Dealing with traction in the winter months of Colorado is often times challenging. The active lifestyles of most Coloradoans does not permit for downtime, even in the winter months you will see people out running and walking in the snow. Named after the Tibetan Yak, Yaktrax gives you superior confidence on snow and ice.
Yaktrax produces six difference ice traction devices for your shoes. Each is lightweight and capable of improving your grip.
Recently, we were given a couple pairs of YakTrax to try out and give a review on.
The Yaktrax Pro ($30 retail) are ideal for all around winter use. Andrew reviews this pair below:
As a Denver native and dog lover my love for the outdoors does not dwindle in the winter. My dogs need a healthy dose of exercise to stay healthy so any given weekend you will find me out on the trails.
In my pursuit to stay upright I tried a pair of YakTrak Pro series. The everyman’s YakTrax that is built for walking on packed snow or ice as is typically the conditions on most trails. The YakTrax fits easily over your shoe and has a strap that goes over the bridge of your foot to ensure a snug fit. Traction comes from a spring like metal coil that forms a diamond pattern under foot. This design of rubber and coil makes for a light carrying option if your path has a paved dry section.
During my 3.5 miles on the trail I never fell and limited the times I slipped on the snow and ice. The YakTrak is very responsive on hills and you get a sense of stability that you otherwise wouldn’t when walking in your hiking shoes. The YakTrak is ideal for packed powder, ice, and sludge. When wearing these in thick powder the snow tends to build up and you add unwanted weight and the walking becomes labored. Wearing the YakTrak’s on pavement will ensure for a quick trip back to the store to buy another pair so keep it on the snow.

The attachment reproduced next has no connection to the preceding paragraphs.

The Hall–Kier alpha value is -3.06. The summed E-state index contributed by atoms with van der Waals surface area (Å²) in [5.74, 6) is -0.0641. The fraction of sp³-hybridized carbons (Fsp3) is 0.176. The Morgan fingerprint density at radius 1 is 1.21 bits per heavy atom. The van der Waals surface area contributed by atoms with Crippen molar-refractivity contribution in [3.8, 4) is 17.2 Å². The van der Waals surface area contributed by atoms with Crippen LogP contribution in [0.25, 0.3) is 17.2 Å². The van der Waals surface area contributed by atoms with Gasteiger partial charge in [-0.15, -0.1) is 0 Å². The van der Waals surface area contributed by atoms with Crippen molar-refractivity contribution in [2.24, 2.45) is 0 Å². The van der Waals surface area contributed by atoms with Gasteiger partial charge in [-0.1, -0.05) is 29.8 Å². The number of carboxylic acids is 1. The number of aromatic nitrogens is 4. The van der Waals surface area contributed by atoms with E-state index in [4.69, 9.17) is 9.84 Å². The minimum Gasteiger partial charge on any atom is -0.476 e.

If you are looking to enhance your winter workouts, keep the dogs healthy, or want to feel safe walking around town after the last snowstorm then the YakTrak pro could be right for you.
The Yaktrax Run are specifically designed for use with running shoes. They run $40 retail. I review them below.
After recently trying the YakTrax Run out in Evergreen, I’d say they’re worth having a pair if you plan on running on snow/ice. They feature a combination of coils and removable spikes, as well as an anatomic right/left design.
The Yaktrax Run are very easy to get on and off and fold up nicely to fit in your pocket. They feel natural on your feet while running, and you can barely tell they’re on. I took them on a short 2 mile run and they stayed in place the whole time. The added traction was definitely noticeable on the packed powder trail.
The removable spikes aren’t super easy to remove, so it’s probably not a feature you would use. After reading a few reviews online, it seems a minority of people had problems with the studs durability. I can’t speak on this since I haven’t put in the miles yet, but they do sell replacement spikes for around $10 (although every place online seems to be sold out – not sure what to make of that).
I would only use them if your route is on packed snow and ice, because they’d probably wear out quickly on dry pavement. If you’re running on roads, I wouldn’t take them out unless there’s adequate snow coverage.
The biggest advantage I find with these is their weight, or lack there of. You really don’t notice they’re on, unless you’re on bare asphalt. But even then, the short cleats don’t cause discomfort (they just make you cringe at the thought of damaging them).
Overall, if you plan on running on packed snow and ice, get a pair of YakTrax Run. If you’re not doing a lot of running, stick with the YakTrax Pro. Both are worth having the peace of mind, especially for something that takes up very little space.
Other pairs of Yaktrax are:
- the Walk ($20 retail) good for everyday wear
- the Walk+ ($25 retail) for added support for everyday wear
- the XTR ($50 retail) for extreme outdoor traction
- the Ski ($20 retail) which fit around ski boots and give added traction while reducing wear on the boots
Have you tried any ice traction devices that work well? Please share with any below.